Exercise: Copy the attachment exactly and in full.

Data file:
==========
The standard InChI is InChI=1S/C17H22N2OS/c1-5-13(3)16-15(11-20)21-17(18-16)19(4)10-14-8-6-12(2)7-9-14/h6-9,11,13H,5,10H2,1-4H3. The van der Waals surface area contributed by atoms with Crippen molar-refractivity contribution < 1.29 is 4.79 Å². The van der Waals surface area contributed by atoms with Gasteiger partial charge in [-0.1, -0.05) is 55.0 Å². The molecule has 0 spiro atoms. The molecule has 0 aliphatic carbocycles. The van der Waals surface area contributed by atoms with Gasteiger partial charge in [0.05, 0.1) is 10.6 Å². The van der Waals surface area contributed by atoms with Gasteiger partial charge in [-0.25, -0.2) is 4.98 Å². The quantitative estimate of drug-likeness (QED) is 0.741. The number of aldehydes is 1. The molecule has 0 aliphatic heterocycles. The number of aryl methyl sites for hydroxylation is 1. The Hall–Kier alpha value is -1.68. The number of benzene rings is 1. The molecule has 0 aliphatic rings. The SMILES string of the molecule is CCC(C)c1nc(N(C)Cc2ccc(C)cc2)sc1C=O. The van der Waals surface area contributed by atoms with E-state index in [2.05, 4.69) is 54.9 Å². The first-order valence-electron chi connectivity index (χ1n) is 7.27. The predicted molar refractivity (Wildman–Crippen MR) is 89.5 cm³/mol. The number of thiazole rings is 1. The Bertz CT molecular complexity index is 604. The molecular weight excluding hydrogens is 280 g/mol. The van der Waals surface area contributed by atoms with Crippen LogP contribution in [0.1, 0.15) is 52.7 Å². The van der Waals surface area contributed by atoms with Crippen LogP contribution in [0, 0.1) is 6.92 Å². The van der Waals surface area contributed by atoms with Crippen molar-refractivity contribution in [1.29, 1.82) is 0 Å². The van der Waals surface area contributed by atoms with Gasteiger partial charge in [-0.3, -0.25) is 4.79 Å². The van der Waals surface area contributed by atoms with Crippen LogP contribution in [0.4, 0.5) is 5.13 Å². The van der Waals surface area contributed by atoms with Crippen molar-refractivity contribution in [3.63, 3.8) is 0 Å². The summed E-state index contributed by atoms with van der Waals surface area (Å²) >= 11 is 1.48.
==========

The standard InChI is InChI=1S/C17H22N2OS/c1-5-13(3)16-15(11-20)21-17(18-16)19(4)10-14-8-6-12(2)7-9-14/h6-9,11,13H,5,10H2,1-4H3. The van der Waals surface area contributed by atoms with Crippen molar-refractivity contribution < 1.29 is 4.79 Å². The van der Waals surface area contributed by atoms with Gasteiger partial charge in [-0.1, -0.05) is 55.0 Å². The molecule has 0 spiro atoms. The molecule has 0 aliphatic carbocycles. The van der Waals surface area contributed by atoms with Gasteiger partial charge in [0.05, 0.1) is 10.6 Å². The van der Waals surface area contributed by atoms with Gasteiger partial charge in [-0.25, -0.2) is 4.98 Å². The quantitative estimate of drug-likeness (QED) is 0.741. The number of aldehydes is 1. The molecule has 0 aliphatic heterocycles. The number of aryl methyl sites for hydroxylation is 1. The Hall–Kier alpha value is -1.68. The number of benzene rings is 1. The molecule has 0 aliphatic rings. The SMILES string of the molecule is CCC(C)c1nc(N(C)Cc2ccc(C)cc2)sc1C=O. The van der Waals surface area contributed by atoms with E-state index in [2.05, 4.69) is 54.9 Å². The first-order valence-electron chi connectivity index (χ1n) is 7.27. The predicted molar refractivity (Wildman–Crippen MR) is 89.5 cm³/mol. The number of thiazole rings is 1. The Bertz CT molecular complexity index is 604. The molecular weight excluding hydrogens is 280 g/mol. The van der Waals surface area contributed by atoms with Crippen LogP contribution in [0.1, 0.15) is 52.7 Å². The van der Waals surface area contributed by atoms with Crippen LogP contribution in [0, 0.1) is 6.92 Å². The van der Waals surface area contributed by atoms with Crippen molar-refractivity contribution in [1.29, 1.82) is 0 Å². The van der Waals surface area contributed by atoms with Gasteiger partial charge in [-0.3, -0.25) is 4.79 Å². The van der Waals surface area contributed by atoms with Crippen LogP contribution in [0.4, 0.5) is 5.13 Å². The van der Waals surface area contributed by atoms with Crippen molar-refractivity contribution in [3.63, 3.8) is 0 Å². The summed E-state index contributed by atoms with van der Waals surface area (Å²) >= 11 is 1.48.